MacAskill: ‘Scotland took the rap for Lockerbie aftermath’

Kenny MacAskill talked about Lockerbie at the Edinburgh International Book Festival yesterday. Picture: PA
Kenny MacAskill talked about Lockerbie at the Edinburgh International Book Festival yesterday. Picture: PA
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SCOTLAND was “set up to take the rap” for the global fall-out of the Lockerbie bombing because the country lacks the “might and power” of the international elites it was up against, former justice secretary Kenny MacAskill has said.

Mr MacAskill says he is “contemptuous” of the US and UK authorities which left Scotland with an international “black spot” over the trial and release of Abdelbaset Ali Mohmed al Megrahi, the only man convicted of the 1988 bombing.

And he warned that investigators will never get to the bottom of the Lockerbie case, which is likely to endure alongside other conspiracy theories like the Kennedy assassination and 9/11.

“We took the rap for Lockerbie – but there was huge international deals going on,” MacAskill told the Edinburgh international book festival yesterday.

“They were commercial and they were security and we were just flotsam and jetsam – the same as the bags
 that fell upon the poor town of Lockerbie.”

Lockerbie is the UK’s worst terrorist incident, which saw Pan Am flight 103 explode over the town killing 270 people on board and on the ground.

Mr MacAskill, who stood down as an MSP in the Holyrood election earlier this year, became the focus of international attention when he took the controversial decision to release Megrahi in 2009 when he was diagnosed as having terminal cancer and just three months to live.

He went on to live another three years, prompting widespread anger among the families of the Lockerbie victims, particularly in the US.

Mr MacAskill yesterday launched a furious attack on the “hypocrisy” of key players in the affair, such as the UK government which did oil deals with Libya in exchange for an agreement to return Megrahi.

“The Scottish Government and indeed Scotland got a black spot – not simply the bomb that landed and devastated the town of Lockerbie. We got dumped with this and told get on with it.

“Meanwhile the British, the Americans were conniving. Others were all over there.”

He added that the relationship between Libyan leader Colonel Muammar Gaddafi and Italian prime minister Silvio Berlusconi and former French president Nicolas Sarkozy was “something else”.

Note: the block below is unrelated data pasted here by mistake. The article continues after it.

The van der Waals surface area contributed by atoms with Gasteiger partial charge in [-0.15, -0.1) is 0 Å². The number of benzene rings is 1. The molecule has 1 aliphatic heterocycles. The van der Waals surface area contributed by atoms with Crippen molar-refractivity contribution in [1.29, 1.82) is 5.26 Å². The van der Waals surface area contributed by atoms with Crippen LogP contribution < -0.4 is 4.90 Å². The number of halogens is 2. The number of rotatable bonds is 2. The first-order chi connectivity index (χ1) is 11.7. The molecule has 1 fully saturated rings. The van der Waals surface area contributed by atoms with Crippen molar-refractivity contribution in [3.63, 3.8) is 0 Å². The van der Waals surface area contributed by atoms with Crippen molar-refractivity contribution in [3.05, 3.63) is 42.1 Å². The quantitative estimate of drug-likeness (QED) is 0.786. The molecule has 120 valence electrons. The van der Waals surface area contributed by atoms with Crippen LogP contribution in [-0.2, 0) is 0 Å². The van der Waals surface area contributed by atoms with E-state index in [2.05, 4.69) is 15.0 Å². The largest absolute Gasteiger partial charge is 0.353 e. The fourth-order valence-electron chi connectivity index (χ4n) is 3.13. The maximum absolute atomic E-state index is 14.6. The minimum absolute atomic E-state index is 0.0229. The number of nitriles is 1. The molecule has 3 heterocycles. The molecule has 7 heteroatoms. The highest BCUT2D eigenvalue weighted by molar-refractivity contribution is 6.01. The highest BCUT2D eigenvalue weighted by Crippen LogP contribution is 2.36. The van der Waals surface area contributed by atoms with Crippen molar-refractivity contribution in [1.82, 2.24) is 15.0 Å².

“This was a global event which happened to impact upon Scotland, but in which the Lockerbie bombing was a sideshow in many ways.”

He added; “It suited people to be able to put the blame on somebody and to say it was Scotland. Because Obama, Clinton, [former minister Jack] Straw all came out and said “don’t agree with it – absolutely appalling.” And they had been conniving and working for it. We actually delivered what they wanted which was to let Megrahi go.”

The UK government wanted to ease the way for lucrative oil deals between Libya and British oil giant BP, which prompted the notorious prisoner transfer agreement between the UK and Libya. This could have also seen Megrahi returned to his homeland, but was not granted by Mr MacAskill. The former justice secretary told a sell-out audience yesterday that the Lockerbie bombing was carried out by a “coalition of the willing” which took in the Libyan state, but was also likely to have included Palestinian terrorist group the PFLP-GC (Popular Front for the Liberation of Palestine – General Command).

“You can’t take the Lockerbie bombing in isolation,” he said.

“The trial doesn’t happen in isolation in international affairs where Scottish judges and the Scottish police service are entirely oblivious to what is going on when the UK foreign office, the American intelligence services are engaged – all of this was ongoing and there was downright hypocrisy.”

In 2003, Gaddafi accepted responsibility for the Lockerbie bombing and paid compensation to the families of the victims, although he maintained that he had never given the order for the attack.

Mr MacAskill said: “This is going to run and run – this is up there with the grassy knoll and 9/11,” Mr MacAskill warned. I don’t know that we will ever get to the bottom of this. Equally I’m highly sceptical as to whether a Scottish inquiry could ever get to the bottom of this.”